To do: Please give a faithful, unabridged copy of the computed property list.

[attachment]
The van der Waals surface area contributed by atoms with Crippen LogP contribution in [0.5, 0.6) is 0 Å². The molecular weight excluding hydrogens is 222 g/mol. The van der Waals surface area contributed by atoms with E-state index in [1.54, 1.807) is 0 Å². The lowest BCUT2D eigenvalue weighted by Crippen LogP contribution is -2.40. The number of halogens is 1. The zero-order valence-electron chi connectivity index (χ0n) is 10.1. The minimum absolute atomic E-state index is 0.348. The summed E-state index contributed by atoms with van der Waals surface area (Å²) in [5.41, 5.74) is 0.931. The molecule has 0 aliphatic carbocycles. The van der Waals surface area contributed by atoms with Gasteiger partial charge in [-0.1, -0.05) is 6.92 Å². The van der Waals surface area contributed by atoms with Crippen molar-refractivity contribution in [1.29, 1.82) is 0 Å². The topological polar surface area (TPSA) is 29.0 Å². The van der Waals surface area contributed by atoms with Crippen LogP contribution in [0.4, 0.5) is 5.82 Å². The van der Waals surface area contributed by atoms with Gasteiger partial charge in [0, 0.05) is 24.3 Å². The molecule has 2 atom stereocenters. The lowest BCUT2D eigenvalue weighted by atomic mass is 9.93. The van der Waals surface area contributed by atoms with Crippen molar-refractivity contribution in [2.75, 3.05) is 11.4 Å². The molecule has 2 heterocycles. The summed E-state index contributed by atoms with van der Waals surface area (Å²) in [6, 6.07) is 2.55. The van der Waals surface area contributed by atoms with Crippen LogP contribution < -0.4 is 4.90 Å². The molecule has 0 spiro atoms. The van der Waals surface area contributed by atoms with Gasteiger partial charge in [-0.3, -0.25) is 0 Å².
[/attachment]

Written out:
The van der Waals surface area contributed by atoms with Crippen LogP contribution in [0.5, 0.6) is 0 Å². The molecular weight excluding hydrogens is 222 g/mol. The van der Waals surface area contributed by atoms with E-state index in [1.54, 1.807) is 0 Å². The lowest BCUT2D eigenvalue weighted by Crippen LogP contribution is -2.40. The number of halogens is 1. The zero-order valence-electron chi connectivity index (χ0n) is 10.1. The minimum absolute atomic E-state index is 0.348. The summed E-state index contributed by atoms with van der Waals surface area (Å²) in [5.41, 5.74) is 0.931. The molecule has 0 aliphatic carbocycles. The van der Waals surface area contributed by atoms with Gasteiger partial charge in [-0.1, -0.05) is 6.92 Å². The van der Waals surface area contributed by atoms with Crippen molar-refractivity contribution in [1.29, 1.82) is 0 Å². The topological polar surface area (TPSA) is 29.0 Å². The van der Waals surface area contributed by atoms with Crippen LogP contribution in [0.4, 0.5) is 5.82 Å². The van der Waals surface area contributed by atoms with Gasteiger partial charge in [0, 0.05) is 24.3 Å². The molecule has 2 atom stereocenters. The lowest BCUT2D eigenvalue weighted by atomic mass is 9.93. The van der Waals surface area contributed by atoms with Crippen molar-refractivity contribution in [2.75, 3.05) is 11.4 Å². The molecule has 2 heterocycles. The summed E-state index contributed by atoms with van der Waals surface area (Å²) in [6, 6.07) is 2.55. The van der Waals surface area contributed by atoms with Crippen LogP contribution < -0.4 is 4.90 Å². The molecule has 0 spiro atoms. The van der Waals surface area contributed by atoms with Gasteiger partial charge in [-0.3, -0.25) is 0 Å².